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Penndel’s Last Hurrah

The title is enough to make you tear up a little. But we’re going to try to get through this.

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I really cannot think of a better event to capstone this school year. With the selling of the Penndel apartments coming in matter of months, this truly was the last event that the Penndel R.H.A. team has will ever put on. And while we could over-sentimentalize every “last” of Penndel, (guys, this is the last time I’ll brush my teeth in Penndel), this particular event deserves an article all of its own.

 

I knew this event would be a good one when I arrived in the parking lot Thursday afternoon to see the hard work of Mike Sipla and Co. (otherwise known as Campus Services) hanging all of the string lights across the sets of buildings. From A to E, D to G, these lights shone in the setting of the day to be not only pretty but also a testament to the thought and effort that went into this event.

 

On my walk to the lot, the music from speakers began to permeate the air and create a mood. I would consider myself essentially music illiterate, but even I can recognize how much music contributes to an event; I do not think that the party would have been the same without it.

 

Mikayla and the rest of the R.H.A crew put on an event that truly held to every idea that one has ever associated with the neighborhood block party of their childhoods. Along with the music, there was good food, sidewalk chalk, and real Rita’s water ice. There was even a pinata that hung across the parking lot, knocked down just a little too easily with one easy golf swing from Adam Green (maybe we should blindfold next time?). And the dancing was a fun time had by those who participated. Whether you dove head first into every new activity introduced, or if you sat on the side and ate water ice and mac and cheese on the stoop the entire time (i.e me), it’s safe to say that this event will go down in Penndel history as not only the last event, but one of the best block parties ever hosted.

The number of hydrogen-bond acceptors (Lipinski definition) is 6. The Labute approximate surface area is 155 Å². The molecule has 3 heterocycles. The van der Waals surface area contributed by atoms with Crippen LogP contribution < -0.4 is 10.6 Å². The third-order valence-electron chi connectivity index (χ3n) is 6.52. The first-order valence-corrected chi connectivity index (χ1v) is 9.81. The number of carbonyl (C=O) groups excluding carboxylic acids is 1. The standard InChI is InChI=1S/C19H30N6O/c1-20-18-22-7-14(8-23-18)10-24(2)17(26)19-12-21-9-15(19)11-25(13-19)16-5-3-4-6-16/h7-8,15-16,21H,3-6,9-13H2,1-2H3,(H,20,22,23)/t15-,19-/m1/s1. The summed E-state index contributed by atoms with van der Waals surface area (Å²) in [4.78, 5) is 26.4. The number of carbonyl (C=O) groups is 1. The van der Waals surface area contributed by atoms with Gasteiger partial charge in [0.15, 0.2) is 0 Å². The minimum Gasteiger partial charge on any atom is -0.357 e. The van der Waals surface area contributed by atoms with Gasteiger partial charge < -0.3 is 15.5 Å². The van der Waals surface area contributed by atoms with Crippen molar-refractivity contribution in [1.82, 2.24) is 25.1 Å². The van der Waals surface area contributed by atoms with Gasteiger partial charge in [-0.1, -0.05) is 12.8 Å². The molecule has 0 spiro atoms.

The ending of the event was certainly bittersweet. The event was over nearly as soon as the sparklers died out, and that was sad considering the night could have gone on much longer since it was the last event. I don’t know the logistics of how long events can run, or how long music can be played, but it would have been nice to have an extra long event under the circumstances. Maybe I’m now over-sentimentalizing this event, but I thought it could have gone on well into the night, especially considering we had the lights above us to brighten the parking lot.

 

Regardless, the event was great. If anything, the events abrupt ending mirrored the seemingly abrupt selling of Penndel. While in the works for years, the student body did not know of this until the second half of the semester.

 

And that’s okay.

 

We have to learn to welcome change, as it occurs all throughout life. Going into my senior year, I will have to welcome an entire new slew of changes. Graduation, career, marriage, and even children are really not as far away as I would like these changes to be sometimes (okay, maybe some are still a little ways off). But that is the beauty about these various stages of life; they eventually end. Our time on this campus, regardless of the res site we live in, is limited. That is what makes those memories so precious. Just like WWC or the days of my grandmother’s time at 18th & Arch, Penndel will go down as another beautiful facet of Cairn’s history. We can look forward to the years ahead, because we have a foundation of Christ and a character that was built while we studied, ate, prayed, slept, and breathed in these lettered houses.

 

 

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